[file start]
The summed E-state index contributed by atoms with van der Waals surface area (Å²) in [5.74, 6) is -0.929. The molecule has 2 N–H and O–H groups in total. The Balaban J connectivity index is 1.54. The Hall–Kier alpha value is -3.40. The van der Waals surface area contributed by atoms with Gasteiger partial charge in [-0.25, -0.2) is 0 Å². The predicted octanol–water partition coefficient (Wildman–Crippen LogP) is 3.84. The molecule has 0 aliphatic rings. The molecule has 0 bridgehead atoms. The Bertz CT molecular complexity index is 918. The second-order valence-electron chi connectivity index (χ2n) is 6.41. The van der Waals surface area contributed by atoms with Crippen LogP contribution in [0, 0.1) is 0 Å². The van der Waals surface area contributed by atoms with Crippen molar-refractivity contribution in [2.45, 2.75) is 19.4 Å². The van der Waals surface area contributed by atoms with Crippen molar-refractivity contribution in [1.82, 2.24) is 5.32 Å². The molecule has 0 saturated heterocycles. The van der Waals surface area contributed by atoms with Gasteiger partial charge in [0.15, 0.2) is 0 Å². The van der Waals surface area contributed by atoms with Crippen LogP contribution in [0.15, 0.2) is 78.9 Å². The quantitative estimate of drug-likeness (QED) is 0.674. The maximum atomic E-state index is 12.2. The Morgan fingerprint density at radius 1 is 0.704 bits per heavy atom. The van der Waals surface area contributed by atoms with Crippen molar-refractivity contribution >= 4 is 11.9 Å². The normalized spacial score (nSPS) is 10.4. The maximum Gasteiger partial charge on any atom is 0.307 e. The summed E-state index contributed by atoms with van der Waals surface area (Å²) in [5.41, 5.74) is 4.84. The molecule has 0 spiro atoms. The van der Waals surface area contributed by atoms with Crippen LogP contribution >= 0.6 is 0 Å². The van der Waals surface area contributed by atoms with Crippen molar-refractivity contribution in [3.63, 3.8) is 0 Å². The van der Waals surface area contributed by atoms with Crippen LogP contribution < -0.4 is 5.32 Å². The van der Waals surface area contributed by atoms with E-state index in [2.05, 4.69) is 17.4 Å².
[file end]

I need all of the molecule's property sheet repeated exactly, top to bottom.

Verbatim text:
The summed E-state index contributed by atoms with van der Waals surface area (Å²) in [5.74, 6) is -0.929. The molecule has 2 N–H and O–H groups in total. The Balaban J connectivity index is 1.54. The Hall–Kier alpha value is -3.40. The van der Waals surface area contributed by atoms with Gasteiger partial charge in [-0.25, -0.2) is 0 Å². The predicted octanol–water partition coefficient (Wildman–Crippen LogP) is 3.84. The molecule has 0 aliphatic rings. The molecule has 0 bridgehead atoms. The Bertz CT molecular complexity index is 918. The second-order valence-electron chi connectivity index (χ2n) is 6.41. The van der Waals surface area contributed by atoms with Crippen LogP contribution in [0, 0.1) is 0 Å². The van der Waals surface area contributed by atoms with Crippen molar-refractivity contribution in [2.45, 2.75) is 19.4 Å². The van der Waals surface area contributed by atoms with Crippen molar-refractivity contribution in [1.82, 2.24) is 5.32 Å². The molecule has 0 saturated heterocycles. The van der Waals surface area contributed by atoms with Gasteiger partial charge in [0.15, 0.2) is 0 Å². The van der Waals surface area contributed by atoms with Crippen LogP contribution in [0.15, 0.2) is 78.9 Å². The quantitative estimate of drug-likeness (QED) is 0.674. The maximum atomic E-state index is 12.2. The Morgan fingerprint density at radius 1 is 0.704 bits per heavy atom. The van der Waals surface area contributed by atoms with Crippen molar-refractivity contribution >= 4 is 11.9 Å². The normalized spacial score (nSPS) is 10.4. The maximum Gasteiger partial charge on any atom is 0.307 e. The summed E-state index contributed by atoms with van der Waals surface area (Å²) in [5.41, 5.74) is 4.84. The molecule has 0 spiro atoms. The van der Waals surface area contributed by atoms with Crippen LogP contribution >= 0.6 is 0 Å². The van der Waals surface area contributed by atoms with Crippen molar-refractivity contribution in [3.63, 3.8) is 0 Å². The van der Waals surface area contributed by atoms with Crippen LogP contribution < -0.4 is 5.32 Å². The van der Waals surface area contributed by atoms with E-state index in [2.05, 4.69) is 17.4 Å².